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DISENCHANTMENT SEASON 3 REVIEW

Rating: 4 out of 5.

(DISENCHANTMENT continues on Netflix Nordic January 15th. Full season viewed for review.)


THE MIDDLE CHILD

DISENCHANTMENT is an odd duck. It’s not as funny as THE SIMPSONS in its prime (though today, even a freshly painted wall is more entertaining), and it’s rarely as clever or inventive as FUTURAMA. Instead, it falls into the crevice reserved for middle children, where the expectation is beyond unreasonable. If neither of its predecessors didn’t exist, DISENCHANTMENT would be considered a subversive modern classic, instantly celebrated for its long-form storytelling and raucous humor. But they do, and it isn’t. 

Which doesn’t mean that DISENCHANTMENT is a mess, even though it still feels like it’s figuring things out for itself. It’s far more story-driven than anything Groening and co. have worked on before, and that kind of narrative shift is bound to require adjusting. But in those moments that the series clicks, it’s hysterically funny and absurd. 

Disenchantment Season 3 review Netflix
DISENCHANTMENT (L to R) Abbi Jacobson as Bean and Nat Faxon as Elfo in DISENCHANTMENT. Cr. NETFLIX © 2020

WHERE WERE WE?

Picking up immediately where the previous season ended, DISENCHANTMENT finds Princess Bean trapped underground with her friends, Elfo and Luci, surrounded by hundreds of glowing eyes. In order to save the kingdom from both her estranged mother as well as perverted theologians, the adventure takes them across the known worlds and a few surprising ones as well. It’s especially in the steampunk universe that DISENCHANTMENT finally feels like it’s cutting loose and capturing some of the magic that made FUTURAMA so special. 

There are still growing pains. Take the humor, for example, which works in fits and starts. Some gags are as funny as anything to come out of these shows. One of my favorites is naming every elf by their generic abilities, leading to some genuinely dumb-but-smart-but-also-really-dumb dialog. “Nobody leaves, not ever!” The village elder screams. “What about Leavo?” Another one pipes up. The elder growls: “Shut up, Speako!” It’s silly, but at the same time lovingly acerbic towards old-fashioned fantasy literature, where everyone gets named by their personality trait.

Then there’s the laughing horse, cursed to communicate only through the infectious hee-hawing courtesy of Groening regular John DiMaggio. As a joke, it’s so pointless and silly it turns into a riot every time it shows up. Especially as the series milks the gag for unnecessarily long periods.

But for every bit like the ones mentioned, DISENCHANTMENT falls prone to repeating material from its parent shows. I get that launching a brand new IP, especially one with its recognition tied entirely to a major animation empire, is a daunting task, but the constant hat-tipping is counter-intuitive to what DISENCHANTMENT could become.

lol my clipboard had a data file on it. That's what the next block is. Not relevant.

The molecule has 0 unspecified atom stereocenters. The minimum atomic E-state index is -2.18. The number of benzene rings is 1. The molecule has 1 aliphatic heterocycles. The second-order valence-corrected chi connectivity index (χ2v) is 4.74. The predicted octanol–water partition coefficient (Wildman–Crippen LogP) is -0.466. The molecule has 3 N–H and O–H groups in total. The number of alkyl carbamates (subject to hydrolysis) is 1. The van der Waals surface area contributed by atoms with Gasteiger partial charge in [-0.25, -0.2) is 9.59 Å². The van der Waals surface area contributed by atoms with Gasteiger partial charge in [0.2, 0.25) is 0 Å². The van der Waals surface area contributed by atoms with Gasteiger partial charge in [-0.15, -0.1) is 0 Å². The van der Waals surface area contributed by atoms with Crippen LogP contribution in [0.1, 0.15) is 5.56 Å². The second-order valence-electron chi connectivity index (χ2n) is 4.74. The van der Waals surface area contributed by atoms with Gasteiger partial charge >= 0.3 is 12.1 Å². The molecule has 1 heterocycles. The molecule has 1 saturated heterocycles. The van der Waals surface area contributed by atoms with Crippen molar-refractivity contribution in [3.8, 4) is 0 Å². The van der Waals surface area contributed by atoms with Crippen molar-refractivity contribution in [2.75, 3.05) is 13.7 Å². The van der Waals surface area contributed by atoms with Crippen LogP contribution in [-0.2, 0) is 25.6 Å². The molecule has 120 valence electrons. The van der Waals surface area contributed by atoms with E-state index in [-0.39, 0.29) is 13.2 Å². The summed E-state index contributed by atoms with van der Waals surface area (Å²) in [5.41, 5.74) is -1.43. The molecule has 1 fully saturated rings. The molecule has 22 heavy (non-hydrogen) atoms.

Disenchantment Season 3 review Netflix
DISENCHANTMENT (L to R) Nat Faxon as Elfo and Abbi Jacobson as Bean in episode 4 of DISENCHANTMENT. Cr. NETFLIX © 2020

I KNOW THAT VOICE

The characters remain a mixed bag. While Bean is still as likable a lead as anything to come out of Groening’s head, Elfo still doesn’t work beyond his simplistic and dull simpleton gag. Once again, it’s Luci, voiced by Eric Andre, who is the MVP of the show. Showcasing Groening and company’s innate ability to craft lovable rogues from utter misfits, he’s the kind of snarky addition that improves any scene.

Others, likewise, remain an assortment of hits and misses. King Zog can be funny, but it’s clear by now that DiMaggio isn’t interested in trying anything new with the character. In the same way, you’d be hard-pressed to pick out Tress MacNeille’s Prince Derek from a lineup with Ralph Wiggum or Martin Prince. 

Recognizability isn’t an inherently bad thing either. After four decades of THE SIMPSONS and FUTURAMA, it’s hard for any show to break out from under their shadow. Least of all if the production staff recycles itself at this pace. But DISENCHANTMENT is best when it sheds all the callbacks and easy gags and relies entirely on the future. 

Disenchantment Season 3 review Netflix
DISENCHANTMENT (L to R) Abbi Jacobson as Bean, Eric André as Luci and Nat Faxon as Elfo in episode 8 of DISENCHANTMENT. Cr. NETFLIX © 2020

ONE STEP FORWARD

To do that, DISENCHANTMENT must first decide if it wants to be a straight-up comedy or something else entirely. As of season three, the jury is still out. Some episodes are too plot-heavy, with densely packed plotting suffocating any assortment of gags, while others are far too loose instead. It’s frustrating to follow the plot excitedly, only for the show to slow down for a side-quest late into the season. 

That said, it took FUTURAMA a few years to find its voice as well. Only now, knowing where the story would go, can we look at the beginning with greater appreciation. So while DISENCHANTMENT has run for just long enough to start accruing some terrific running gags, the momentum is only just picking up steam. This is nowhere as clear as it is by the end, where the story finally gains focus and clarity, promising far greater things for the series than ever before.

While season three is easily the best of the bunch, I feel the best is still yet to come. Whatever form that takes, I hope that DISENCHANTMENT doesn’t lose its dumb/smart humor any time soon. Even if it takes a greater leap into a more finely attuned narrative. 

Also, let’s hold on to that theme song, which is an absolute banger. Even better than FUTURAMA or THE SIMPSONS combined.

Yeah, I said it.

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